Macbeth - Character Change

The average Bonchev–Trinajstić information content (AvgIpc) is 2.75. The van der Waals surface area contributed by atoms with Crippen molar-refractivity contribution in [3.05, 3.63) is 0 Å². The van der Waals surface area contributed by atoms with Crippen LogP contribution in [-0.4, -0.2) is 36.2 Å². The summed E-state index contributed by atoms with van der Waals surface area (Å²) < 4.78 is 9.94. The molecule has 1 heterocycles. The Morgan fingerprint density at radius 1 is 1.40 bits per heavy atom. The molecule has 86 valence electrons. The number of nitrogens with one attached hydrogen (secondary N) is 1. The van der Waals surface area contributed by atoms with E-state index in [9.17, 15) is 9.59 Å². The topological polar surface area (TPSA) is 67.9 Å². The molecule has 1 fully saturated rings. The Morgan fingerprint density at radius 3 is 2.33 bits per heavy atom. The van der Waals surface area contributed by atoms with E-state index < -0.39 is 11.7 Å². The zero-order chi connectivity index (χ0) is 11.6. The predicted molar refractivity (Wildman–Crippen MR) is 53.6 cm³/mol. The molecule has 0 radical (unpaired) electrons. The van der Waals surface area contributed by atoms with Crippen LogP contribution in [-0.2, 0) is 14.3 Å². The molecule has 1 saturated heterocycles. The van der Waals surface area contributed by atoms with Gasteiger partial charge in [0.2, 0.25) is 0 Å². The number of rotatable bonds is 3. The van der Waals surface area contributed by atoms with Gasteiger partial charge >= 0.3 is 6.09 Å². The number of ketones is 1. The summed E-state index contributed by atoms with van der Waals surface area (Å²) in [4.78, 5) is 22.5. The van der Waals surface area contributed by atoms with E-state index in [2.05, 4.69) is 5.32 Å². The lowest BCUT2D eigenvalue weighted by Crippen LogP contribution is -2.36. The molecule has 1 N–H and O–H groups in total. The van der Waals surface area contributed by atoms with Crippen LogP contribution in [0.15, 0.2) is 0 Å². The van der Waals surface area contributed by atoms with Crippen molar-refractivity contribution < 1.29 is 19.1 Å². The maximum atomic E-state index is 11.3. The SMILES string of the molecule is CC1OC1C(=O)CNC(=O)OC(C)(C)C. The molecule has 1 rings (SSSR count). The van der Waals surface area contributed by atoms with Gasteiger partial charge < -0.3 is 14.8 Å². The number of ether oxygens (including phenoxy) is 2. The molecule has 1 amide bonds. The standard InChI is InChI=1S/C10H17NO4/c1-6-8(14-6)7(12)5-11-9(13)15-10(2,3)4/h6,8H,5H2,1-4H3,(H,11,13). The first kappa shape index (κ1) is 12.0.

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Describe a major change in a character or individual in the text Explain why this change was important. In the drama script ‘Macbeth’ by William Shakespeare, an important change that takes place is in the character Macbeth. The play is a tragedy. It is about the downfall of a hero who is led by temptation to mass murder and cruelty. As the audience, we can see how Macbeth's character turns from good to evil, from a "valiant cousin" and "worthy gentleman" to a "bloody butcher" and a “tyrant” which leads him down the path of self-destruction. The change in Macbeth’s character helps to illustrate the themes of natural order and vaulting ambition that are integral to the play. Macbeth finally realizes towards the end of the play the consequences of vaulting ambition. In the beginning of the play, Macbeth is known as a "noble" and "valiant" soldier who is well valued. He respected the King and proved to be brave in battles as the Captain described him, "…Till he unseamed him from the nave to the chops and fixed his head upon out battlements” in Act 1, Scene 1 (lines 10 – 20) He was also well admired by King Duncan who defined Macbeth as ‘O valiant cousin! Worthy gentleman!” (Act 1, Scene 2) This shows the king’s regard of Macbeth. The change in Macbeths character is first influenced by the three witches “weird sisters” when Macbeth meets them on the way back from battle. They tell him a prophecy, which states that he will become king. “All hail, Macbeth! Hail to thee, Thane of Glamis! All hail, Macbeth! Hail to thee, Thane of Cawdor! All hail, Macbeth! That shalt be king hereafter.” In Act 1, Scene 3 (lines 47 – 50) At first Macbeth believes that the prophecy will come true without taking action, “if chance will have me King, why chance may crown me without my stir”. Act 1, Scene 3 (lines 142 – 144) But when he hears that the King’s son, Malcolm, is heir to
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